Mawaru Penguin Drum – 20

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Episode 20 of Mawaru Penguin Drum was cryptic and full of mysteries, and as always raised new questions with every one it answered.  But as a whole, the emotional impact was as powerful as any episode in the series’ entire run.

Maybe it’s my tryptophan and wine-addled mind that’s the cause, but this ep really hit me hard (in a good way).  So you’ll have to bear with me if this Thanksgiving blog post isn’t my usual flawlessly coherent (heh) style, but I’m more inclined to talk about the depth of feeling in the episode than to microscopically analyze it. A number of factors contributed to that effectiveness for me.  The music, a soaring and stirring power-up from the series’ usual BGM. The visuals, with every close-up of Sho and Himari (and Sunny) and every background shot of a grimy condo complex in the snow, were gorgeous.  And finally, seeing Shouma finally step forward from his impotent observer role and take his place at the visceral heart of the show, where he’d always seemed destined to be.

Shouma, from the beginning, has been the character in MPD that felt most like a whole person, despite his relatively minor role in driving events.  He’s unfailingly kind, which has been the source of much of his pain, and far too eager to blame himself for the ills of the world (which he’s still doing).  It now appears that not only was Shouma the only true Takakura child, but that he chose Himari even before she went to the child broiler.  Outside a run-down condo complex, he found an abandoned little girl waiting for the mother that would never return.  Much as Momoka did for Yuri, he became Himari’s only lifeline to the world of the living – and like Orpheus he followed his soulmate into the underworld to return her to the lands above.  It appears on the surface that Shouma and Himari’s tale ends more happily than Orpheus and Eurydice’s, but I’m not so sure.  In any case the sequence of events outside that condo, with Sho, Himari and the abandoned kitten, was the most heartbreaking of the series for me.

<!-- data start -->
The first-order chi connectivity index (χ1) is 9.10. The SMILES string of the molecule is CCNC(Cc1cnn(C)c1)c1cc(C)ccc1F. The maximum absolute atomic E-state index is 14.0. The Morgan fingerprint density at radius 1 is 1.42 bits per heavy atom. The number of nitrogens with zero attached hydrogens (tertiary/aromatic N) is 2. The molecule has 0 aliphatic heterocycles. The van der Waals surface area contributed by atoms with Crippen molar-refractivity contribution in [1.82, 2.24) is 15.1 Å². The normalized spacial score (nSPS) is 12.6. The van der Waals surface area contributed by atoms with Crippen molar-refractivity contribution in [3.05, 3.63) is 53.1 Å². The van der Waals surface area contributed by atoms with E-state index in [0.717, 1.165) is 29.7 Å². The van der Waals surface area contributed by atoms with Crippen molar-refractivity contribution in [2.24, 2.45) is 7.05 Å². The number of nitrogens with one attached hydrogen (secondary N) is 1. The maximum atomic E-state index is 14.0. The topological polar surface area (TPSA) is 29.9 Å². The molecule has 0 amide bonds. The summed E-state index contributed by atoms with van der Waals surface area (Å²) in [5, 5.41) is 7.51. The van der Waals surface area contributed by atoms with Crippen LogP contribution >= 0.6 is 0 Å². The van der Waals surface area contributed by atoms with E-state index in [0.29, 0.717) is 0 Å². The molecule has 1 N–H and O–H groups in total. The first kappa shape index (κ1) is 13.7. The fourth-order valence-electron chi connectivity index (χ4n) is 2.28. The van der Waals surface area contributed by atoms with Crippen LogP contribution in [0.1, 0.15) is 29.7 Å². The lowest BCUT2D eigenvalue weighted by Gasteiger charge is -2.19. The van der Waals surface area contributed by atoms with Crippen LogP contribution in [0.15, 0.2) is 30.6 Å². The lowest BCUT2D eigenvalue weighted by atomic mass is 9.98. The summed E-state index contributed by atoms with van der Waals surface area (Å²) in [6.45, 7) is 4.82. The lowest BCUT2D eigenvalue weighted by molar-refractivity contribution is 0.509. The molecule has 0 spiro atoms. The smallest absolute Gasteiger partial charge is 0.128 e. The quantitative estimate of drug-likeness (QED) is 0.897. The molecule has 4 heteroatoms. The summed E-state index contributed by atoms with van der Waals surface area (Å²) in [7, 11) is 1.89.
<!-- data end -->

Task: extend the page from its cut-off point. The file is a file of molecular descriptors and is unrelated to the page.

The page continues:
Again, as always, new questions of born from every answer.  Inside that condo what would later be renamed the Kiga Group was meeting secretly, planning the subway attacks.  It appears that Kanba and Masako are indeed siblings, as has been speculated, though I’m not ready to accept that at face value just yet.  This certainly explains many of Masako’s actions, but then how did Kanba end up a Takakura?  Why wasn’t he present in Masako’s flashback to her childhood at her Grandfather’s mansion?  And then of course there’s the matter of the Kiga Group’s motivations themselves.  They speak of cleansing the Earth, creating a world where mankind uses only what it needs.  An eco-terrorist group of sorts?  They’re clearly a doomsday cult as well, as Sho’s father Kenzan speaks of a coming judgment day – both in flashback and in the present.  When Himari disappears and leaves him a note saying she’s going to the child broiler, Sho asks his father about it – and Kenzan speaks of the broiler as a sin against mankind, a terrible thing, and of the many children it was consuming every day – almost as if the actions of the cult were going to prevent that in future.